We welcome abstract submissions for 15 - 30 minute talks from communications officers, PR, scientists, journalists and freelance science writers to our session themes. Abstract submissions should be no more than 300 words, and should indicate which session theme(s) you wish to contribute to.
Submit abstracts here
Deadline: EXTENDED TO 31 December 2018
Combatting Fake News
Fake news has become part of our daily speak. But it isn’t a new phenomenon, before it was called misinformation or conspiracy theories. However, what was once in the fringe of public debate has now become normalised and entered the realm of mainstream politics and the news cycle. Science isn’t spared. As it becomes increasingly politicised, dealing with fake news increasingly becomes part of our job as science communicators.
From climate change to vaccines, GMO, nuclear research and whether NASA has really been to the Moon, "alternative facts” spread as people have “had enough of experts” and get their news from new media such as social media, blogs & websites. How do we tackle fake news? Can facts prevail over beliefs? Do we have a duty as science communicators to combat misinformation?
Under this theme we will explore these questions and discuss what tools are available to us to effectively counteract the spread of misinformation.
There’s a lot more of it about these days. We are getting more familiar with the methods and tools, quantitative and qualitative. Evaluation is increasingly part of what we do and not an afterthought - an expectation, not an aspiration. So, how are we getting on with measuring success and what difference is it making? What unexpected challenges have you overcome or are you still facing? What is the most valuable thing you have uncovered? Have your stakeholders been won over by what you have shown them? How have you changed your practices because of what you have learned?
Research facilities exist for research, right? So the natural focus of management, staff and users is on maximising research outcomes, ensuring efficient operation, and delivering to users’ requirements. Communications and outreach can often receive a lower priority within facilities.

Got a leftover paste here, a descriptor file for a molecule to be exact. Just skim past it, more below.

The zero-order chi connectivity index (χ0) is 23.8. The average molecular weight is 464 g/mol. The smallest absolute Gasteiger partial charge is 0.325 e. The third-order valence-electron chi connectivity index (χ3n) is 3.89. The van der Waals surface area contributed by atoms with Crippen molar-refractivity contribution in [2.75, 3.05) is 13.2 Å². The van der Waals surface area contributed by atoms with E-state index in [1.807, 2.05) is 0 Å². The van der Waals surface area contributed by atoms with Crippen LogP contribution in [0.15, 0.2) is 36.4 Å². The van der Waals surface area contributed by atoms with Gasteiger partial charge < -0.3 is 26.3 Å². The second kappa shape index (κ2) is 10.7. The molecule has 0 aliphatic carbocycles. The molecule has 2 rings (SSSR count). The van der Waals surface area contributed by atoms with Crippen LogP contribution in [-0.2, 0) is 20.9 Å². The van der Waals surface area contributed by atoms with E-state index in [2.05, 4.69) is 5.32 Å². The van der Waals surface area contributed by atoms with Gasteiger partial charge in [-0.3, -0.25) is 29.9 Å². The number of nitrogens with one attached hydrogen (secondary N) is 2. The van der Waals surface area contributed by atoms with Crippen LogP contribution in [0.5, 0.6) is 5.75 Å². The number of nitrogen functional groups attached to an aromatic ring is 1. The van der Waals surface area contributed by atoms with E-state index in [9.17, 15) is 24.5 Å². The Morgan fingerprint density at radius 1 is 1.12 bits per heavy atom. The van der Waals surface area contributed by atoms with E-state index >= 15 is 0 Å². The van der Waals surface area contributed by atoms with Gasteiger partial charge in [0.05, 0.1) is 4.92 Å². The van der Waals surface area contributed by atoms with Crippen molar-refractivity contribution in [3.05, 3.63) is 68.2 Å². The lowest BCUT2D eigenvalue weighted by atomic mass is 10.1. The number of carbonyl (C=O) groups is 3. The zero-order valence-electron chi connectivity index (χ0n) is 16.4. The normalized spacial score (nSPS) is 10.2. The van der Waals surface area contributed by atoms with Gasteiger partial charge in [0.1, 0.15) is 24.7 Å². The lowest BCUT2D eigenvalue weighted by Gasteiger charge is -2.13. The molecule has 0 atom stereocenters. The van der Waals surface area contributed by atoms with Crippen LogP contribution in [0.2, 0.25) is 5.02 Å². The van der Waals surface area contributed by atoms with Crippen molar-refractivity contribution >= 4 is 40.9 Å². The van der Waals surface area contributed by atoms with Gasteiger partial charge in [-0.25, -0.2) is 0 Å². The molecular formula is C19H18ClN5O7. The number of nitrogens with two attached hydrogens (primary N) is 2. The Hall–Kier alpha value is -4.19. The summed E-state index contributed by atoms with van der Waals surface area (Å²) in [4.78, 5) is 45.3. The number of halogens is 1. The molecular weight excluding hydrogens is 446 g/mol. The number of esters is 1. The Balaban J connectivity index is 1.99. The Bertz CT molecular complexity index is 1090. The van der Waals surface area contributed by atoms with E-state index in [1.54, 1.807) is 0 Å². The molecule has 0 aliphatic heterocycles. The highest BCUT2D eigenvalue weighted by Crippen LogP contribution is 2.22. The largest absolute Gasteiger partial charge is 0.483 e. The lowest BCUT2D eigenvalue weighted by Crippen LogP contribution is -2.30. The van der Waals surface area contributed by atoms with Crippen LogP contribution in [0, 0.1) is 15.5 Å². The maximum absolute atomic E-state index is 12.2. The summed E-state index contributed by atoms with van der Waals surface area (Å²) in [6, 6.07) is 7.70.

In fact embedding a culture where communications and outreach are valued and integrated supports these aims, and in addition can help recruit staff, inform users and staff of facility activities, demonstrate facility impact to funding agencies, promote the facility to potential users, and inform the public and key stakeholders of the role facilities play in advancing science.
How can the communications and outreach teams in a facility ensure an appropriate level of support, staff and money for their activities? Under this theme we want to explore the experience of communications and outreach teams from a range of facilities, using case studies from participants of what both works and doesn’t. The goal is to produce a helpful checklist for communications and outreach teams anywhere.
Risk and issues management in communications
One of the downsides of the new tools for digital communication is that a small issue easily can be escalated into a full blown crisis within a short period of time. Often when the news hits the papers and main stream media, it has been cooking in social media for a while, too often without the Communications Department noticing it.
Therefore it has been increasingly important to include risk management within strategies on how to handle general communication and crisis communication. For instance, the question "What can go wrong" should always be included in a strategy, as well as the question ”How can we prevent that from happening?”. The answers, however, to these questions aren’t that easily found.
Under this theme we would like to hear about best practices, as well as lessons learned from occasions when it didn’t work. How do you measure and manage risks and issues so they don’t escalate?
Unconventional outreach and new trends
Outreach and public engagement include all the opportunities to share our science, research and other activities with the general public. It has developed strongly over recent years and now takes many forms, but always involving the two-way process of interaction and listening. There is now a diverse collection of approaches to reaching and engaging target audiences, traditional and unorthodox, technological and artistic. As technology and the way in which people choose to receive information reshape the PE landscape, creativity and flexibility are essential to maintain a successful engagement programme.